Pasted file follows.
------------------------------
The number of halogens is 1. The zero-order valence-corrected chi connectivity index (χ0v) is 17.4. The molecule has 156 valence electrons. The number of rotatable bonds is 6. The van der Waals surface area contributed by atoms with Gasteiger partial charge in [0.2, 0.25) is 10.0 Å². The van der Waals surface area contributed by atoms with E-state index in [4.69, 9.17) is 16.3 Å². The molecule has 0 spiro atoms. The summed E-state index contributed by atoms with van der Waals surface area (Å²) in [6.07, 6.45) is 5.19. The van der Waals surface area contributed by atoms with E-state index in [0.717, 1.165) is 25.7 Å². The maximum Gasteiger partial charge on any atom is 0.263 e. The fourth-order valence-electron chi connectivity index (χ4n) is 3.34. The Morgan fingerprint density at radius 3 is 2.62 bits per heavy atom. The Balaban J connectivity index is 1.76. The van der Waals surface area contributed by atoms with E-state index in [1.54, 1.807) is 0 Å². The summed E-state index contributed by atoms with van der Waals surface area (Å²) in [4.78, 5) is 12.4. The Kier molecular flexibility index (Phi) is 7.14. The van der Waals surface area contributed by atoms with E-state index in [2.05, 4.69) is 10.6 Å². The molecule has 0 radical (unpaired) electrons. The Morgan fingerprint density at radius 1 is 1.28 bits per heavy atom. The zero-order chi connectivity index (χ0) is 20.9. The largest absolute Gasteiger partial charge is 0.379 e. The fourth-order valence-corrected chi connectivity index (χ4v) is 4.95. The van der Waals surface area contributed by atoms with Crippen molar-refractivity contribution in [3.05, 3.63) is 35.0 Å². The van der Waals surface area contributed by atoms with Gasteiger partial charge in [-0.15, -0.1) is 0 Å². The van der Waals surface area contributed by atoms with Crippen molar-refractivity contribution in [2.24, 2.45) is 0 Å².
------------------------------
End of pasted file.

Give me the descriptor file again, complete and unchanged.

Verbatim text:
The number of halogens is 1. The zero-order valence-corrected chi connectivity index (χ0v) is 17.4. The molecule has 156 valence electrons. The number of rotatable bonds is 6. The van der Waals surface area contributed by atoms with Gasteiger partial charge in [0.2, 0.25) is 10.0 Å². The van der Waals surface area contributed by atoms with E-state index in [4.69, 9.17) is 16.3 Å². The molecule has 0 spiro atoms. The summed E-state index contributed by atoms with van der Waals surface area (Å²) in [6.07, 6.45) is 5.19. The van der Waals surface area contributed by atoms with E-state index in [0.717, 1.165) is 25.7 Å². The maximum Gasteiger partial charge on any atom is 0.263 e. The fourth-order valence-electron chi connectivity index (χ4n) is 3.34. The Morgan fingerprint density at radius 3 is 2.62 bits per heavy atom. The Balaban J connectivity index is 1.76. The van der Waals surface area contributed by atoms with E-state index in [1.54, 1.807) is 0 Å². The summed E-state index contributed by atoms with van der Waals surface area (Å²) in [4.78, 5) is 12.4. The Kier molecular flexibility index (Phi) is 7.14. The van der Waals surface area contributed by atoms with E-state index in [2.05, 4.69) is 10.6 Å². The molecule has 0 radical (unpaired) electrons. The Morgan fingerprint density at radius 1 is 1.28 bits per heavy atom. The zero-order chi connectivity index (χ0) is 20.9. The largest absolute Gasteiger partial charge is 0.379 e. The fourth-order valence-corrected chi connectivity index (χ4v) is 4.95. The van der Waals surface area contributed by atoms with Crippen molar-refractivity contribution in [3.05, 3.63) is 35.0 Å². The van der Waals surface area contributed by atoms with Gasteiger partial charge in [-0.15, -0.1) is 0 Å². The van der Waals surface area contributed by atoms with Crippen molar-refractivity contribution in [2.24, 2.45) is 0 Å².